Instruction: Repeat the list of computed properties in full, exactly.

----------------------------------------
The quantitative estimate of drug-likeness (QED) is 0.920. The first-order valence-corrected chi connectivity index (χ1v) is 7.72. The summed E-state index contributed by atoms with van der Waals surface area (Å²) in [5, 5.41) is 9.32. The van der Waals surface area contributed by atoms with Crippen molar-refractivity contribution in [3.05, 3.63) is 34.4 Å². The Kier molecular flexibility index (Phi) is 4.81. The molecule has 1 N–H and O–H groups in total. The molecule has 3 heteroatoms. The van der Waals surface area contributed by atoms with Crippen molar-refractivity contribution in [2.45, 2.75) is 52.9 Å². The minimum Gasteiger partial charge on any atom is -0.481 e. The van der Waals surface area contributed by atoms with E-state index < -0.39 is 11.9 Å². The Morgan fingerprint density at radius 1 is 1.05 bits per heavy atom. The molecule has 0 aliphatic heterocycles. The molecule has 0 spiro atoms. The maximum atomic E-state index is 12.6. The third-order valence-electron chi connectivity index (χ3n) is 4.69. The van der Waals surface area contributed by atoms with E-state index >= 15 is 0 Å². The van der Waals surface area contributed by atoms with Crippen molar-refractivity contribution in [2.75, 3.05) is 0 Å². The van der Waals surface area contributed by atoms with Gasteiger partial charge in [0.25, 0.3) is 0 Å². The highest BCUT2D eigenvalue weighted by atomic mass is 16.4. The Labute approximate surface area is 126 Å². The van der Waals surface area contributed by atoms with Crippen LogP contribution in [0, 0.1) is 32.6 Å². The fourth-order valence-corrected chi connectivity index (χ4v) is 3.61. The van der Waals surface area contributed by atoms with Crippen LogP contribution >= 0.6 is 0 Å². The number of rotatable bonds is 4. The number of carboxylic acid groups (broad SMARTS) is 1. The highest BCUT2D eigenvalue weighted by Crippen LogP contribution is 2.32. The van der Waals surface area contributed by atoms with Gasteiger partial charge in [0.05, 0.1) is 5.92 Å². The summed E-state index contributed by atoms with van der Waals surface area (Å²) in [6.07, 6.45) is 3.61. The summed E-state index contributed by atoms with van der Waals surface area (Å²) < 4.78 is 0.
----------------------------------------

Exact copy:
The quantitative estimate of drug-likeness (QED) is 0.920. The first-order valence-corrected chi connectivity index (χ1v) is 7.72. The summed E-state index contributed by atoms with van der Waals surface area (Å²) in [5, 5.41) is 9.32. The van der Waals surface area contributed by atoms with Crippen molar-refractivity contribution in [3.05, 3.63) is 34.4 Å². The Kier molecular flexibility index (Phi) is 4.81. The molecule has 1 N–H and O–H groups in total. The molecule has 3 heteroatoms. The van der Waals surface area contributed by atoms with Crippen molar-refractivity contribution in [2.45, 2.75) is 52.9 Å². The minimum Gasteiger partial charge on any atom is -0.481 e. The van der Waals surface area contributed by atoms with E-state index < -0.39 is 11.9 Å². The Morgan fingerprint density at radius 1 is 1.05 bits per heavy atom. The molecule has 0 aliphatic heterocycles. The molecule has 0 spiro atoms. The maximum atomic E-state index is 12.6. The third-order valence-electron chi connectivity index (χ3n) is 4.69. The van der Waals surface area contributed by atoms with E-state index >= 15 is 0 Å². The van der Waals surface area contributed by atoms with Crippen molar-refractivity contribution in [2.75, 3.05) is 0 Å². The van der Waals surface area contributed by atoms with Gasteiger partial charge in [0.25, 0.3) is 0 Å². The highest BCUT2D eigenvalue weighted by atomic mass is 16.4. The Labute approximate surface area is 126 Å². The van der Waals surface area contributed by atoms with Crippen LogP contribution in [0, 0.1) is 32.6 Å². The fourth-order valence-corrected chi connectivity index (χ4v) is 3.61. The van der Waals surface area contributed by atoms with Crippen LogP contribution >= 0.6 is 0 Å². The number of rotatable bonds is 4. The number of carboxylic acid groups (broad SMARTS) is 1. The highest BCUT2D eigenvalue weighted by Crippen LogP contribution is 2.32. The van der Waals surface area contributed by atoms with Gasteiger partial charge in [0.05, 0.1) is 5.92 Å². The summed E-state index contributed by atoms with van der Waals surface area (Å²) in [6.07, 6.45) is 3.61. The summed E-state index contributed by atoms with van der Waals surface area (Å²) < 4.78 is 0.